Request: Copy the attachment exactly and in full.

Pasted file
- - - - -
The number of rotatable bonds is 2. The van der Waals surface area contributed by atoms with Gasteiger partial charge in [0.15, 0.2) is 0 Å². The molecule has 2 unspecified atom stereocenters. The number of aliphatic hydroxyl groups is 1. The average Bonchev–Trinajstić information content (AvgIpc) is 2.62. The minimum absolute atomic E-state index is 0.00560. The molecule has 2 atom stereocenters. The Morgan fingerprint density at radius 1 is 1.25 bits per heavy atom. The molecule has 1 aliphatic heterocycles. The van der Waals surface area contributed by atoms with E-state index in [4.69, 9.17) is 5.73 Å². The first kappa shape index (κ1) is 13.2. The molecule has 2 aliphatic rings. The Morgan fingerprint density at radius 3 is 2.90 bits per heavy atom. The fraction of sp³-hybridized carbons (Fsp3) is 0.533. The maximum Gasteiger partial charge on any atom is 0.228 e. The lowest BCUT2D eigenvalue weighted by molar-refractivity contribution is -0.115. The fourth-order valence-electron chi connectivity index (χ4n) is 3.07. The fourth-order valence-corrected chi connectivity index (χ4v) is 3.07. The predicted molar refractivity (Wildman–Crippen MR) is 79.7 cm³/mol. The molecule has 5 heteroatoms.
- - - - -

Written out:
The number of rotatable bonds is 2. The van der Waals surface area contributed by atoms with Gasteiger partial charge in [0.15, 0.2) is 0 Å². The molecule has 2 unspecified atom stereocenters. The number of aliphatic hydroxyl groups is 1. The average Bonchev–Trinajstić information content (AvgIpc) is 2.62. The minimum absolute atomic E-state index is 0.00560. The molecule has 2 atom stereocenters. The Morgan fingerprint density at radius 1 is 1.25 bits per heavy atom. The molecule has 1 aliphatic heterocycles. The van der Waals surface area contributed by atoms with E-state index in [4.69, 9.17) is 5.73 Å². The first kappa shape index (κ1) is 13.2. The molecule has 2 aliphatic rings. The Morgan fingerprint density at radius 3 is 2.90 bits per heavy atom. The fraction of sp³-hybridized carbons (Fsp3) is 0.533. The maximum Gasteiger partial charge on any atom is 0.228 e. The lowest BCUT2D eigenvalue weighted by molar-refractivity contribution is -0.115. The fourth-order valence-electron chi connectivity index (χ4n) is 3.07. The fourth-order valence-corrected chi connectivity index (χ4v) is 3.07. The predicted molar refractivity (Wildman–Crippen MR) is 79.7 cm³/mol. The molecule has 5 heteroatoms.